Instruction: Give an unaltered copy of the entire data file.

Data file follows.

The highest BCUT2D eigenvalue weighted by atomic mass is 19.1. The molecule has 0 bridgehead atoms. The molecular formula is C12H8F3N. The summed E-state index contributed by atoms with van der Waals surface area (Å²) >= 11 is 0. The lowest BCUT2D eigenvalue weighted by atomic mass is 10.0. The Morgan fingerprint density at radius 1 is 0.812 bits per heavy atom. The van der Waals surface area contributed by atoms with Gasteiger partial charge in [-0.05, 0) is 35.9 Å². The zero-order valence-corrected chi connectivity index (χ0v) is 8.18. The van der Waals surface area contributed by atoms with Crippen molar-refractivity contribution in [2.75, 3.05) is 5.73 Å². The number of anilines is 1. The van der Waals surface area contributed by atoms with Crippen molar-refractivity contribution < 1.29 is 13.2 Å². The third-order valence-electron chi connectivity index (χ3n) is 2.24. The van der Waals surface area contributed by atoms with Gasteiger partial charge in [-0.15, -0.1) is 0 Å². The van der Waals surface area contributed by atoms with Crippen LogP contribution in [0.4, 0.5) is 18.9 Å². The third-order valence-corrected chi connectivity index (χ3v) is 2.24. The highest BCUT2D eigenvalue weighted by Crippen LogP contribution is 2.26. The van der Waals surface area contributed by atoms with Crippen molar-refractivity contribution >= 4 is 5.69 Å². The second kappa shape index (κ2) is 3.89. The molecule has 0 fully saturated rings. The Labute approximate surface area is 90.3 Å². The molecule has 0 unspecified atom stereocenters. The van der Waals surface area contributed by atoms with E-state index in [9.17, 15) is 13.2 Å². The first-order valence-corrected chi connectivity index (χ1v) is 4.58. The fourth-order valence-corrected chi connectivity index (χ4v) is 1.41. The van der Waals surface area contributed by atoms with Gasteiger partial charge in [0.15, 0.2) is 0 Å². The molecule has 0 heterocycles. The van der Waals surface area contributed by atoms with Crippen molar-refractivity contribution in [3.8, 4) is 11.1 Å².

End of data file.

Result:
The highest BCUT2D eigenvalue weighted by atomic mass is 19.1. The molecule has 0 bridgehead atoms. The molecular formula is C12H8F3N. The summed E-state index contributed by atoms with van der Waals surface area (Å²) >= 11 is 0. The lowest BCUT2D eigenvalue weighted by atomic mass is 10.0. The Morgan fingerprint density at radius 1 is 0.812 bits per heavy atom. The van der Waals surface area contributed by atoms with Gasteiger partial charge in [-0.05, 0) is 35.9 Å². The zero-order valence-corrected chi connectivity index (χ0v) is 8.18. The van der Waals surface area contributed by atoms with Crippen molar-refractivity contribution in [2.75, 3.05) is 5.73 Å². The number of anilines is 1. The van der Waals surface area contributed by atoms with Crippen molar-refractivity contribution < 1.29 is 13.2 Å². The third-order valence-electron chi connectivity index (χ3n) is 2.24. The van der Waals surface area contributed by atoms with Gasteiger partial charge in [-0.15, -0.1) is 0 Å². The van der Waals surface area contributed by atoms with Crippen LogP contribution in [0.4, 0.5) is 18.9 Å². The third-order valence-corrected chi connectivity index (χ3v) is 2.24. The highest BCUT2D eigenvalue weighted by Crippen LogP contribution is 2.26. The van der Waals surface area contributed by atoms with Crippen molar-refractivity contribution >= 4 is 5.69 Å². The second kappa shape index (κ2) is 3.89. The molecule has 0 fully saturated rings. The Labute approximate surface area is 90.3 Å². The molecule has 0 unspecified atom stereocenters. The van der Waals surface area contributed by atoms with E-state index in [9.17, 15) is 13.2 Å². The first-order valence-corrected chi connectivity index (χ1v) is 4.58. The fourth-order valence-corrected chi connectivity index (χ4v) is 1.41. The van der Waals surface area contributed by atoms with Gasteiger partial charge in [0.15, 0.2) is 0 Å². The molecule has 0 heterocycles. The van der Waals surface area contributed by atoms with Crippen molar-refractivity contribution in [3.8, 4) is 11.1 Å².